Now this is the part that I think people are most curious about: the guts. And, how I divide the pages with days, weeks, months.

Here is a blank page span: 

Using a ruler I draw a line splitting the page span in half horizontally: 

And, then draw a line splitting each page in half vertically:

Write in the days of the week (or abbreviations), with an extra rectangle for notes that I label: etc.

And, finally, write in the date, month, and year. I write the month only once per page span, and only write the year for the first few weeks of the year (just as a reminder to myself!) Of course, you can get a lot fancier and more decorative - I like to keep it minimal and functional. I fill in holidays by referencing online calendars and birthdays by looking back to previous years.


Yes! I hand draw every line and hand write every single day of week, date, month and year. This might seem crazy, and it kind of is, but I find it to be a pleasantly meditative tradition that gracefully ushers me out of the current year and into the next. I usually work on it over the course of 2 to 3 weeks in December and have it ready by January.

One year I tried drawing the lines and days of the week only, and photocopying it with the idea that I would just have to write in the date and month - and I hated it and tore them up and used them as scratch paper! 

Hand drawing and writing the entire datebook is just my way of doing it and, of course, you can develop a system that works for you. 

I always decorate the first couple of pages with imagery that I have been working with around the studio, and continue adding imagery along with notes, appointments, sketches, reminders, ideas, etc. throughout the year:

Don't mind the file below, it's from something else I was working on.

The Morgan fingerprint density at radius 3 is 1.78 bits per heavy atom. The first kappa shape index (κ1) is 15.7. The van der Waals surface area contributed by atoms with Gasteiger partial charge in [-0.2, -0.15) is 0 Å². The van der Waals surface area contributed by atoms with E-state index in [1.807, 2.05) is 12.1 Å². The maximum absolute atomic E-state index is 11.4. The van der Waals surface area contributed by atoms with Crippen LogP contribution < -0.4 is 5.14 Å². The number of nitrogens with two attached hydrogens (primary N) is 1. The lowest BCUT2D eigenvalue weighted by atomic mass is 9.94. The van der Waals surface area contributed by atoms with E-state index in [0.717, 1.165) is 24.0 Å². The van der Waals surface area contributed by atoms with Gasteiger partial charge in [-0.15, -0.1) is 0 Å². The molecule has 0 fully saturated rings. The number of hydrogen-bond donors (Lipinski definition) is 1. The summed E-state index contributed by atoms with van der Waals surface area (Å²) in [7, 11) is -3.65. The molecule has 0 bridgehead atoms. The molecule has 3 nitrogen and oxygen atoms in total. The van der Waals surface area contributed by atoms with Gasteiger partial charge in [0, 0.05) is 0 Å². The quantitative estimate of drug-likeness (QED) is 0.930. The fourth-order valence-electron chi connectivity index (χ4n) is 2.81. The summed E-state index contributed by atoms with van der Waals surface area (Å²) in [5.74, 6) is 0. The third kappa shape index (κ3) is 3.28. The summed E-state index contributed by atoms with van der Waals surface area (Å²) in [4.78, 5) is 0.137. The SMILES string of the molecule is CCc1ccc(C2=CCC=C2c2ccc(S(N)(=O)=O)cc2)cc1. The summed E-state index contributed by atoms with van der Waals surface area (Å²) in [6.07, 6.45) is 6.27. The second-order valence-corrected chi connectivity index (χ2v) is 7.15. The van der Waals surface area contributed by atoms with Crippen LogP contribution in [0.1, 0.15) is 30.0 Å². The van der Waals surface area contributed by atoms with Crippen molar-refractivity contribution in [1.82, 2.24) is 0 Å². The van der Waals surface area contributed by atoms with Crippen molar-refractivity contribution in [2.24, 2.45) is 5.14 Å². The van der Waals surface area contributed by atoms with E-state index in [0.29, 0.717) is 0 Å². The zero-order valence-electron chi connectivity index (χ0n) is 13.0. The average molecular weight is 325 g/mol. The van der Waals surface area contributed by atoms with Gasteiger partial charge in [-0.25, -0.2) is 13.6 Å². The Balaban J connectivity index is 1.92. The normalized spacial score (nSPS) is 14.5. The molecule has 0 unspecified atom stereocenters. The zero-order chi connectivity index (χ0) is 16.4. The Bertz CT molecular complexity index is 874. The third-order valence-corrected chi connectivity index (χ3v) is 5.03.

These are stencils that I made while I was in Japan earlier this year. Above are the "men's" and "women's" bathroom symbols I saw around Tokyo. Below are stencils I made of bamboo fan "skeletons" I saw at an exhibit in Tokyo.

 Binding structures that could work for this are: Coptic, Secret Belgian Binding, Longstitch, Buttonhole, and really any binding and size of book that works for you.

If you are new to bookbinding I suggest you take a class at a center like San Francisco Center for the Book, Center for Book Arts (New York), or Minnesota Center for Book Arts, just to name a few.

I teach some bookbinding on Creativebug - Coptic Binding would probably work best for this datebook of all the structures I teach on that site.

Rachel Hazel's book Bound: 15 Beautiful Bookbinding Projects is a lovely book that includes some simple bindings that do not require a lot of tools or supplies.  There are some multi-signature bindings towards the end of the book that will work nicely for a datebook.

I hope that this has helped to answer a few questions about my datebook making and hopefully you learned a thing or two about book construction if bookbinding is new to you.

Have fun with it, make it work for you,
Happy New Year!


  1. What a lovely post! I enjoyed reading it with my morning coffee and am inspired to make a beautiful book of my own. I use my cell phone as my calendar it isn't anyway near as nice as yours, but I would use the book for something else...like an art journal. Thank you for sharing.

  2. You're welcome! So glad you enjoyed it.

  3. thank you for this thorough-going post ... it inspired me to make a start ... not a full-fledged book, but a single month-long signature, hand-lettered ... who knows where it will go

    wishing you all the best in the new year and very much looking forward to each new thing here ...

  4. Starts are good! Thank you and happy to have inspired you...